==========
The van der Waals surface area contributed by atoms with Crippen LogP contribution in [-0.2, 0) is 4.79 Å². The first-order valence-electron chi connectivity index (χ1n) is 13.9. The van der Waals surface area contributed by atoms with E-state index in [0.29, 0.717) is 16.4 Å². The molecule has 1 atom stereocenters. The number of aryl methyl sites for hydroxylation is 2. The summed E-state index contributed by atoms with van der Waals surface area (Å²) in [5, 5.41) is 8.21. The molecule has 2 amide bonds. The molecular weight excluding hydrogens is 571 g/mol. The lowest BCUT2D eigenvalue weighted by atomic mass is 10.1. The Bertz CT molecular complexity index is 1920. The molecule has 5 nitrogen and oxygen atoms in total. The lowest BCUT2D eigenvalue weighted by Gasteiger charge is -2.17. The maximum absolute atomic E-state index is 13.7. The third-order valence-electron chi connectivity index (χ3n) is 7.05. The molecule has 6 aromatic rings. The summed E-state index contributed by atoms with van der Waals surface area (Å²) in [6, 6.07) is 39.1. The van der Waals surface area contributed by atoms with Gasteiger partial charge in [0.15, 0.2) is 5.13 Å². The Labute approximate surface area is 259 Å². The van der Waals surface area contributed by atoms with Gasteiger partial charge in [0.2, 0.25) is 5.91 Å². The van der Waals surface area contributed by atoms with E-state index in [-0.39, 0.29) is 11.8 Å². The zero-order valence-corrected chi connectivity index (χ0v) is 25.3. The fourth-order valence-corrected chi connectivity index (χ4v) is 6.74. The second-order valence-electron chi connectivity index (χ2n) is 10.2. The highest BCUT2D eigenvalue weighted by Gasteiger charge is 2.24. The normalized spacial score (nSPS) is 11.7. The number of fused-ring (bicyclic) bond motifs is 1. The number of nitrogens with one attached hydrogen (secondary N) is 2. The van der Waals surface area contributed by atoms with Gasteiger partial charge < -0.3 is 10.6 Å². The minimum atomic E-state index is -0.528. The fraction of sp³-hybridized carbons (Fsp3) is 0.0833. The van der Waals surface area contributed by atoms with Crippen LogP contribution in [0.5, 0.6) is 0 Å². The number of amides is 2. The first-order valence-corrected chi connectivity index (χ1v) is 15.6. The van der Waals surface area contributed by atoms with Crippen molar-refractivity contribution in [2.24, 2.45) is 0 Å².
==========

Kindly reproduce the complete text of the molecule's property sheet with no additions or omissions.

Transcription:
The van der Waals surface area contributed by atoms with Crippen LogP contribution in [-0.2, 0) is 4.79 Å². The first-order valence-electron chi connectivity index (χ1n) is 13.9. The van der Waals surface area contributed by atoms with E-state index in [0.29, 0.717) is 16.4 Å². The molecule has 1 atom stereocenters. The number of aryl methyl sites for hydroxylation is 2. The summed E-state index contributed by atoms with van der Waals surface area (Å²) in [5, 5.41) is 8.21. The molecule has 2 amide bonds. The molecular weight excluding hydrogens is 571 g/mol. The lowest BCUT2D eigenvalue weighted by atomic mass is 10.1. The Bertz CT molecular complexity index is 1920. The molecule has 5 nitrogen and oxygen atoms in total. The lowest BCUT2D eigenvalue weighted by Gasteiger charge is -2.17. The maximum absolute atomic E-state index is 13.7. The third-order valence-electron chi connectivity index (χ3n) is 7.05. The molecule has 6 aromatic rings. The summed E-state index contributed by atoms with van der Waals surface area (Å²) in [6, 6.07) is 39.1. The van der Waals surface area contributed by atoms with Gasteiger partial charge in [0.15, 0.2) is 5.13 Å². The Labute approximate surface area is 259 Å². The van der Waals surface area contributed by atoms with Gasteiger partial charge in [0.2, 0.25) is 5.91 Å². The van der Waals surface area contributed by atoms with E-state index in [-0.39, 0.29) is 11.8 Å². The zero-order valence-corrected chi connectivity index (χ0v) is 25.3. The fourth-order valence-corrected chi connectivity index (χ4v) is 6.74. The second-order valence-electron chi connectivity index (χ2n) is 10.2. The highest BCUT2D eigenvalue weighted by Gasteiger charge is 2.24. The normalized spacial score (nSPS) is 11.7. The number of fused-ring (bicyclic) bond motifs is 1. The number of nitrogens with one attached hydrogen (secondary N) is 2. The van der Waals surface area contributed by atoms with Gasteiger partial charge < -0.3 is 10.6 Å². The minimum atomic E-state index is -0.528. The fraction of sp³-hybridized carbons (Fsp3) is 0.0833. The van der Waals surface area contributed by atoms with Crippen LogP contribution in [0.5, 0.6) is 0 Å². The number of amides is 2. The first-order valence-corrected chi connectivity index (χ1v) is 15.6. The van der Waals surface area contributed by atoms with Crippen molar-refractivity contribution in [2.24, 2.45) is 0 Å².